Last Thursday, attorneys general in 20 states sued six generic drug makers for conspiring to increase prices on generic medications to boost profits.
The companies named in the lawsuit are Heritage Pharmaceuticals Inc., Aurobindo Pharma USA Inc., Citron Pharma LLC, Mayne Pharma Inc., Mylan Pharmaceuticals Inc., and Teva Pharmaceuticals USA Inc.
The companies allegedly conspired to distort prices for doxycycline hyclate delayed release, an antibiotic, and glyburide, a diabetes medicine, through a series of “industry dinners.” Pharmaceutical executives agreed to avoid competing with one another as it would reduce their profits. Communications pertaining to those agreements were later destroyed.
As the old joke goes, you can’t put two businessmen in the same industry in a room without a price-fixing conspiracy developing.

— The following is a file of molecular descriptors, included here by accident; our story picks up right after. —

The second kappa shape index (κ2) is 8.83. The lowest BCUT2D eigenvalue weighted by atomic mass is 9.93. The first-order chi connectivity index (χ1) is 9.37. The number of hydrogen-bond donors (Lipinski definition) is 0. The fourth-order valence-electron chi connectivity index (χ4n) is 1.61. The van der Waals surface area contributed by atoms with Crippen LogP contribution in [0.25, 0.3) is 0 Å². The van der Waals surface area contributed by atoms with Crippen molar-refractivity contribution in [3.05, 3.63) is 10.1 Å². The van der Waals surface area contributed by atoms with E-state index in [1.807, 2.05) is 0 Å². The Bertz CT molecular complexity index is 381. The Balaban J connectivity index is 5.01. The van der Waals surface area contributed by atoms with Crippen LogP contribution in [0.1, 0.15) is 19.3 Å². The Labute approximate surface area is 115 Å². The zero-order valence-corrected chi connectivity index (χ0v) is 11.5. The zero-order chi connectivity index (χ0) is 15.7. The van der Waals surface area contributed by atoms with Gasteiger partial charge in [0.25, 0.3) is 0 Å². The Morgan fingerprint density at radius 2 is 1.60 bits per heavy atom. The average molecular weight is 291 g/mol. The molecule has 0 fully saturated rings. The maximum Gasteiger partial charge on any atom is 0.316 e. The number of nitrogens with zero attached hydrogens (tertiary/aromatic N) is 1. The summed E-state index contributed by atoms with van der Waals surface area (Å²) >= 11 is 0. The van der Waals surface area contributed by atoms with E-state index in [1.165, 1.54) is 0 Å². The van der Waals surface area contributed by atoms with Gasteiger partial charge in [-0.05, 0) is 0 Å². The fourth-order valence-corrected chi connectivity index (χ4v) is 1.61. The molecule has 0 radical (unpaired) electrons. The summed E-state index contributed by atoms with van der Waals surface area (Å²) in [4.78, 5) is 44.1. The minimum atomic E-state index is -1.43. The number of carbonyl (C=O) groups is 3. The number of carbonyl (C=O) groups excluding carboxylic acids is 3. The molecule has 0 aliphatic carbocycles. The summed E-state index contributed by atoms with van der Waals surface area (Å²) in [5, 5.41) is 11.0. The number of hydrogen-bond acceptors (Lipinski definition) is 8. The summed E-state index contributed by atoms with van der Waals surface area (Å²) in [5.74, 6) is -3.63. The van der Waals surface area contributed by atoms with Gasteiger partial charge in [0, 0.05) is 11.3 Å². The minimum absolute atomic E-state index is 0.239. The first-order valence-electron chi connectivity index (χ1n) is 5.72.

Connecticut Attorney General George Jepsen told Bloomberg News the investigations were instigated by suspiciously high prices. Generics, being off-patent drugs, are supposed to be relatively cheap as the cost of production involves no intellectual property fees. Instead, prices for doxycycline hyclate delayed release and glyburide were high.
The price-fixing lawsuits come on the heels of criminal charges filed last Wednesday by the Justice Department against Jeffrey Glazer, former CEO of Heritage Pharmaceuticals, and Jason Malek, a former president, in what The Consumerist reports is the first time the Justice Department’s Antitrust Division has prosecuted a case involving generic medications.
Glazer and Malek appear to be cooperating with DOJ, which would mean they are likely to offer up their co-conspirators for a reduced sentence and fines.
According to the Food and Drug Administration (FDA), roughly 80% of prescriptions filled in the US are for generic drugs. If price-fixing goes unpunished, the consequences could affect millions of Americans.